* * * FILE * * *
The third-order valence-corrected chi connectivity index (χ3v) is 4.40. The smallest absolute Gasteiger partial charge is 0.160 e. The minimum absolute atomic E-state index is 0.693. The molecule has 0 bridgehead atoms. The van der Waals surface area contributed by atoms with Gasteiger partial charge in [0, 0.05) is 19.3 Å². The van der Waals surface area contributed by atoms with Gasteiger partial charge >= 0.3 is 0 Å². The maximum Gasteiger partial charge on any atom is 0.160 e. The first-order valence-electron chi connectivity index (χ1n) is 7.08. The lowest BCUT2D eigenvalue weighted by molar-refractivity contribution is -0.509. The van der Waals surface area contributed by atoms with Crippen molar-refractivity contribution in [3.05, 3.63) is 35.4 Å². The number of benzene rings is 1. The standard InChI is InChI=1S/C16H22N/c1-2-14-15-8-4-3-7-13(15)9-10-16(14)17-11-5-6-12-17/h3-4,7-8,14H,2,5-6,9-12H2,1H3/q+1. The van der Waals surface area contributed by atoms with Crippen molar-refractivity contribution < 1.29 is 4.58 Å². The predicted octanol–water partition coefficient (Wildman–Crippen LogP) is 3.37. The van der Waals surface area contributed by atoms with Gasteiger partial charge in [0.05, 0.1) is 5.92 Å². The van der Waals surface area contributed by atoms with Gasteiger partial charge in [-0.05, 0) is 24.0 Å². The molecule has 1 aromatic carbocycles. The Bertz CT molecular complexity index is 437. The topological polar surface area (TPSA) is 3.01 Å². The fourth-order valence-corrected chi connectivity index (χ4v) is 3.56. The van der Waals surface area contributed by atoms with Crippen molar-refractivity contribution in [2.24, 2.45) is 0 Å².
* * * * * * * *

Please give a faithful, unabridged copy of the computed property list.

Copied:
The third-order valence-corrected chi connectivity index (χ3v) is 4.40. The smallest absolute Gasteiger partial charge is 0.160 e. The minimum absolute atomic E-state index is 0.693. The molecule has 0 bridgehead atoms. The van der Waals surface area contributed by atoms with Gasteiger partial charge in [0, 0.05) is 19.3 Å². The van der Waals surface area contributed by atoms with Gasteiger partial charge >= 0.3 is 0 Å². The maximum Gasteiger partial charge on any atom is 0.160 e. The first-order valence-electron chi connectivity index (χ1n) is 7.08. The lowest BCUT2D eigenvalue weighted by molar-refractivity contribution is -0.509. The van der Waals surface area contributed by atoms with Crippen molar-refractivity contribution in [3.05, 3.63) is 35.4 Å². The number of benzene rings is 1. The standard InChI is InChI=1S/C16H22N/c1-2-14-15-8-4-3-7-13(15)9-10-16(14)17-11-5-6-12-17/h3-4,7-8,14H,2,5-6,9-12H2,1H3/q+1. The van der Waals surface area contributed by atoms with Crippen molar-refractivity contribution < 1.29 is 4.58 Å². The predicted octanol–water partition coefficient (Wildman–Crippen LogP) is 3.37. The van der Waals surface area contributed by atoms with Gasteiger partial charge in [0.05, 0.1) is 5.92 Å². The van der Waals surface area contributed by atoms with Gasteiger partial charge in [-0.05, 0) is 24.0 Å². The molecule has 1 aromatic carbocycles. The Bertz CT molecular complexity index is 437. The topological polar surface area (TPSA) is 3.01 Å². The fourth-order valence-corrected chi connectivity index (χ4v) is 3.56. The van der Waals surface area contributed by atoms with Crippen molar-refractivity contribution in [2.24, 2.45) is 0 Å².